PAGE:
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Preprint Dans Anglais | bioRxiv | ID: ppbiorxiv-463779


The severe acute respiratory syndrome coronavirus-2 (SARS-CoV-2) replication transcription complex (RTC) is a multi-domain protein responsible for replicating and transcribing the viral mRNA inside a human cell. Attacking RTC function with pharmaceutical compounds is a pathway to treating COVID-19. Conventional tools, e.g., cryo-electron microscopy and all-atom molecular dynamics (AAMD), do not provide sufficiently high resolution or timescale to capture important dynamics of this molecular machine. Consequently, we develop an innovative workflow that bridges the gap between these resolutions, using mesoscale fluctuating finite element analysis (FFEA) continuum simulations and a hierarchy of AI-methods that continually learn and infer features for maintaining consistency between AAMD and FFEA simulations. We leverage a multi-site distributed workflow manager to orchestrate AI, FFEA, and AAMD jobs, providing optimal resource utilization across HPC centers. Our study provides unprecedented access to study the SARS-CoV-2 RTC machinery, while providing general capability for AI-enabled multi-resolution simulations at scale.

Preprint Dans Anglais | bioRxiv | ID: ppbiorxiv-357350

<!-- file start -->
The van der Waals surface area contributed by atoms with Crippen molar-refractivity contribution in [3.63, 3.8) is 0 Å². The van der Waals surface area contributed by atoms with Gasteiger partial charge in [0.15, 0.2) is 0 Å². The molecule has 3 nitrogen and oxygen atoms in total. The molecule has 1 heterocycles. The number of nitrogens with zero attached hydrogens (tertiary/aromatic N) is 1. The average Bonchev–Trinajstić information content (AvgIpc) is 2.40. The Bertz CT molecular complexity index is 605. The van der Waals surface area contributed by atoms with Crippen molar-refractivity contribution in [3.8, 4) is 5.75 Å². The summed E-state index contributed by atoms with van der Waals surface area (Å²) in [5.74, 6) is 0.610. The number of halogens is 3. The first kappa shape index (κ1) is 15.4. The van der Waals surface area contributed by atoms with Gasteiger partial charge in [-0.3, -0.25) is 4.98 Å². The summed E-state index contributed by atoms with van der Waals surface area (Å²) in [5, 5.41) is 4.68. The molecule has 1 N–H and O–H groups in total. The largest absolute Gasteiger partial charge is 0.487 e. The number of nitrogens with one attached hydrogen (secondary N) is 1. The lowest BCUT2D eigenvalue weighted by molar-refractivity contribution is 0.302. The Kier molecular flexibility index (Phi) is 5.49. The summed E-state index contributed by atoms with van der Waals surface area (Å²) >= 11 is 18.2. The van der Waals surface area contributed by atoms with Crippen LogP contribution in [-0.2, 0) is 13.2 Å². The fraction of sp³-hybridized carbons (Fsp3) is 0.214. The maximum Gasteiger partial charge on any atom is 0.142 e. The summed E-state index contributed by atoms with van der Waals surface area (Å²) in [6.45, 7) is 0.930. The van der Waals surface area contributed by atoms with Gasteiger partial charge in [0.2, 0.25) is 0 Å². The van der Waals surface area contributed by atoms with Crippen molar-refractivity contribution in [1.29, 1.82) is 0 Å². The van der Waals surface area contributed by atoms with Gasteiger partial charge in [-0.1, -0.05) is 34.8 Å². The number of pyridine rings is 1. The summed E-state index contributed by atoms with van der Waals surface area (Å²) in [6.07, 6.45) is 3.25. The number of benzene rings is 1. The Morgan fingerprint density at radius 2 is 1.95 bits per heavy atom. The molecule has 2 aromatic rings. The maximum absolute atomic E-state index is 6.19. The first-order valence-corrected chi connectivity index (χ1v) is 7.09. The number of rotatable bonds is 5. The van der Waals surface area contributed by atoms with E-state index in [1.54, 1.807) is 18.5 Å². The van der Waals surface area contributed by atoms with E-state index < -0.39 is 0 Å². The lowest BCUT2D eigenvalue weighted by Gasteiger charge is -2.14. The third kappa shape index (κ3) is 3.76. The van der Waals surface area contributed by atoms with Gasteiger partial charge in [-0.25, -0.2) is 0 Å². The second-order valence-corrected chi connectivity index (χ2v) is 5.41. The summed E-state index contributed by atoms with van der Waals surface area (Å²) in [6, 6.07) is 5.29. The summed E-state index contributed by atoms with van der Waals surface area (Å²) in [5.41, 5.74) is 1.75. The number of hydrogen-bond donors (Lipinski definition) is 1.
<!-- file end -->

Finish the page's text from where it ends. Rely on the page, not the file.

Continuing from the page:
Infection of human cells by the SARS-CoV2 relies on its binding to a specific receptor and subsequent fusion of the viral and host cell membranes. The fusion peptide (FP), a short peptide segment in the spike protein, plays a central role in the initial penetration of the virus into the host cell membrane, followed by the fusion of the two membranes. Here, we use an array of molecular dynamics (MD) simulations taking advantage of the Highly Mobile Membrane Mimetic (HMMM) model, to investigate the interaction of the SARS-CoV2 FP with a lipid bilayer representing mammalian cellular membranes at an atomic level, and to characterize the membrane-bound form of the peptide. Six independent systems were generated by changing the initial positioning and orientation of the FP with respect to the membrane, and each system was simulated in five independent replicas, each for 300 ns. In 73% of the simulations, the FP reaches a stable, membrane-bound configuration where the peptide deeply penetrated into the membrane. Clustering of the results reveals three major membrane binding modes (binding modes 1-3) where binding mode 1 populates over half of the data points. Taking into account the sequence conservation among the viral FPs and the results of mutagenesis studies establishing the role of specific residues in the helical portion of the FP in membrane association, the significant depth of penetration of the whole peptide, and the dense population of the respective cluster, we propose that the most deeply inserted membrane-bound form (binding mode 1) represents more closely the biologically relevant form. Analysis of FP-lipid interactions shows the involvement of specific residues, previously described as the "fusion active core residues", in membrane binding. Taken together, the results shed light on a key step involved in SARS-CoV2 infection with potential implications in designing novel inhibitors. SignificanceA key step in cellular infection by the SARS-CoV2 virus is its attachment to and penetration into the plasma membrane of human cells. These processes hinge upon the membrane interaction of the viral fusion peptide, a segment exposed by the spike protein upon its conformational changes after encountering the host cell. In this study, using molecular dynamics simulations, we describe how the fusion peptide from the SARS-CoV2 virus binds human cellular membranes and characterize, at an atomic level, lipid-protein interactions important for the stability of its membrane-bound state.

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